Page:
Sacks: Dutch bill endangers shechita in Europe

Upcoming vote on Jewish religious slaughtering in Netherlands puts Kosher meat "under great risk," UK's chief rabbi says.

June 24, 2011 04:21
2 minute read.
Chief Rabbi Lord Jonathan Sacks.

rabbi sacks UK 311. (photo credit: Courtesy)


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Jewish religious slaughtering in Europe is at risk if the upcoming vote to ban shechita in the Netherlands passes, UK Chief Rabbi Jonathan Sacks warned on Wednesday.

“Shechita is under great risk at the moment,” he said on the sidelines of the President’s Conference in Jerusalem.

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Sacks, who is also a member of the House of Lords, was flown to the Netherlands last Thursday to speak with Dutch parliamentarians on behalf of the right of Jews to continue their practice.

Still, he said “there is a parliamentary majority now against religious slaughter. I hope we can avert this legislation.”

The Dutch parliament is set to vote this Tuesday on a bill prohibiting slaughtering animals in the Netherlands that have not been prestunned, which would include Jewish shechita and the Muslim halal methods.

Not only the small Dutch Jewish community would face repercussions if such a law passed.

“We are worried that it could spread,” Sacks said of such a ban. “There has been a nonstop campaign by animal welfare activists to have all forms of ritual slaughter banned. They fought for it in the 1990s and it comes up from time to time. It has to be fought everywhere because if it’s lost anywhere it has a potential domino effect.”

“I don’t think it’s going to be resolved that quickly,” Sacks said. “If we lose,” and shechita is banned, “we lose quickly. If we win, we'll win slowly.”

He continued, “We have established with [the Dutch minister in charge of the issue] some possible line of compromise. We would hope for much stricter regime of licensing and inspecting,” the lack of which was the official reason behind the Dutch initiative.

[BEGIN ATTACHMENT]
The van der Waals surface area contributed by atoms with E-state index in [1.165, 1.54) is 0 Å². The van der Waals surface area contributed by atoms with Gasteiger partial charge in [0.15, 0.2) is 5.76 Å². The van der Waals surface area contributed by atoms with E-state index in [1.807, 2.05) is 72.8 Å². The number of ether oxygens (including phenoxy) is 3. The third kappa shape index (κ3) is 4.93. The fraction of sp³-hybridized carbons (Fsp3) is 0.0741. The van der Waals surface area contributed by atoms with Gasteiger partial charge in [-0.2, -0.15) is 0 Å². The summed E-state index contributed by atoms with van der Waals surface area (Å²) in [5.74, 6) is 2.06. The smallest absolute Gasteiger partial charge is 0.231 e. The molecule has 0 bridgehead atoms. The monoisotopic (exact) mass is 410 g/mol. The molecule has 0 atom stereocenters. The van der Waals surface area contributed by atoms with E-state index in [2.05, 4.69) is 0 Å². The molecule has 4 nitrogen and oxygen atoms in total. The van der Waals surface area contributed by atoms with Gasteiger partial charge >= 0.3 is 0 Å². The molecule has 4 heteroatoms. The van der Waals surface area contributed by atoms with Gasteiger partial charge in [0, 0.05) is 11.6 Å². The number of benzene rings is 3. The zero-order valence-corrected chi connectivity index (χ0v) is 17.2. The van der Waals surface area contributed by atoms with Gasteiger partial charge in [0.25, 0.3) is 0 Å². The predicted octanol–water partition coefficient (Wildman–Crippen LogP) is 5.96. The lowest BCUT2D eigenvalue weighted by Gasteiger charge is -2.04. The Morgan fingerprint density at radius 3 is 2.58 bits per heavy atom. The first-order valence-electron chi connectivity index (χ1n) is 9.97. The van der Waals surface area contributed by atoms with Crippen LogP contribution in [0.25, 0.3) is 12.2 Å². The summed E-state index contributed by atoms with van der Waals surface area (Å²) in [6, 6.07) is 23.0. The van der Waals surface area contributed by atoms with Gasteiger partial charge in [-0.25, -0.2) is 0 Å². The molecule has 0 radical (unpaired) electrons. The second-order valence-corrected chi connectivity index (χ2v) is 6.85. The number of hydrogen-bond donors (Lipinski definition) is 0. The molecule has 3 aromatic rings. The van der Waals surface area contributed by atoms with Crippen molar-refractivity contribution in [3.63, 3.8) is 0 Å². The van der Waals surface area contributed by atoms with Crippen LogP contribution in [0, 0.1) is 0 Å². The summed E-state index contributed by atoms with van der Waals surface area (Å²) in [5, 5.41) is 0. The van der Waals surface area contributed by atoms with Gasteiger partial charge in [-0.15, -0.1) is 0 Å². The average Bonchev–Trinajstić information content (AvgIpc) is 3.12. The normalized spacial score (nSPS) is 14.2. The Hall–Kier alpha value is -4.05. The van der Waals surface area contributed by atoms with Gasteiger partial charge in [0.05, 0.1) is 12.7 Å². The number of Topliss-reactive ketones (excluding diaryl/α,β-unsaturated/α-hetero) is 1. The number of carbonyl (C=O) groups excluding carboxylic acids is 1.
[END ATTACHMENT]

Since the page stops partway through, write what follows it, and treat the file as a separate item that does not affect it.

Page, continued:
“In Britain, there is very tight regulation,” he said.

I chair the body that licenses all Jewish ritual slaughterers in Britain. They are licenses valid only for one year, so they have to be regularly reexamined and the government is satisfied that we regulate and inspect in a way that is sufficiently vigorous and transparent. And they trust us.”

Sacks said he made the strongest possible argument to members of the Lower House, Upper House and the minister that pre-stunning fails in the minimum of 3 percent of the cases, and up to 10%.

“Prestunning that fails causes great suffering and distress to the animal, therefore, I do not see pre-stunning as an advance for animal welfare at all,” he said.

“We are convinced, as the latest research studies show, that shechita, when done properly, is the most painless method. So I have argued to all the parliamentarians that pre-stunning may well be much more harmful to animal welfare than shechita.”

The European Parliament decided last week to remove a clause from an upcoming vote that would have determined that meat slaughtered without stunning, i.e. kosher and halal products, would have to be banned as such.

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